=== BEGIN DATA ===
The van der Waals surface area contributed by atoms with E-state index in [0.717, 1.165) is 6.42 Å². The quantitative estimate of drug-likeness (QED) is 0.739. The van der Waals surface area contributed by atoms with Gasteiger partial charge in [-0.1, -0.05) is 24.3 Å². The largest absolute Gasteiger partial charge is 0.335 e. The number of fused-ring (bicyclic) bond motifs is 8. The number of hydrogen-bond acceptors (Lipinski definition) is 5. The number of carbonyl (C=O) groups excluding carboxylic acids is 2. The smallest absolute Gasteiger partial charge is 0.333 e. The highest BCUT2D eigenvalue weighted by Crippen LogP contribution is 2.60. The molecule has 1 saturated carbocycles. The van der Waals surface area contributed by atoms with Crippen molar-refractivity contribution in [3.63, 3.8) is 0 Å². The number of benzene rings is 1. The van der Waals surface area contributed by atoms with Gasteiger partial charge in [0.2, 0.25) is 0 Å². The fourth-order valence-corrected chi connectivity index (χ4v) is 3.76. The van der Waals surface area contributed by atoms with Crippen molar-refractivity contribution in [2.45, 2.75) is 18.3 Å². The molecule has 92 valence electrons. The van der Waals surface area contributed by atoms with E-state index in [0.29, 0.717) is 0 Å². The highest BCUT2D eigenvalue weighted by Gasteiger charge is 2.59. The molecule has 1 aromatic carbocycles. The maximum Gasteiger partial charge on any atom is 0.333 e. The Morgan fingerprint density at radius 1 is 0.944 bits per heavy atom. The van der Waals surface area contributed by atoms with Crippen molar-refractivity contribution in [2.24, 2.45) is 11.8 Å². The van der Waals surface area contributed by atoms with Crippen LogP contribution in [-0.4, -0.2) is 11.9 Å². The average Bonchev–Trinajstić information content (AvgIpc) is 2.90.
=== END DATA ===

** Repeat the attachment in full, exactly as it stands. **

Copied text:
The van der Waals surface area contributed by atoms with E-state index in [0.717, 1.165) is 6.42 Å². The quantitative estimate of drug-likeness (QED) is 0.739. The van der Waals surface area contributed by atoms with Gasteiger partial charge in [-0.1, -0.05) is 24.3 Å². The largest absolute Gasteiger partial charge is 0.335 e. The number of fused-ring (bicyclic) bond motifs is 8. The number of hydrogen-bond acceptors (Lipinski definition) is 5. The number of carbonyl (C=O) groups excluding carboxylic acids is 2. The smallest absolute Gasteiger partial charge is 0.333 e. The highest BCUT2D eigenvalue weighted by Crippen LogP contribution is 2.60. The molecule has 1 saturated carbocycles. The van der Waals surface area contributed by atoms with Crippen molar-refractivity contribution in [3.63, 3.8) is 0 Å². The number of benzene rings is 1. The van der Waals surface area contributed by atoms with Gasteiger partial charge in [0.2, 0.25) is 0 Å². The fourth-order valence-corrected chi connectivity index (χ4v) is 3.76. The van der Waals surface area contributed by atoms with Crippen molar-refractivity contribution in [2.45, 2.75) is 18.3 Å². The molecule has 92 valence electrons. The van der Waals surface area contributed by atoms with E-state index in [0.29, 0.717) is 0 Å². The highest BCUT2D eigenvalue weighted by Gasteiger charge is 2.59. The molecule has 1 aromatic carbocycles. The maximum Gasteiger partial charge on any atom is 0.333 e. The Morgan fingerprint density at radius 1 is 0.944 bits per heavy atom. The van der Waals surface area contributed by atoms with Crippen molar-refractivity contribution in [2.24, 2.45) is 11.8 Å². The van der Waals surface area contributed by atoms with Crippen LogP contribution in [-0.4, -0.2) is 11.9 Å². The average Bonchev–Trinajstić information content (AvgIpc) is 2.90.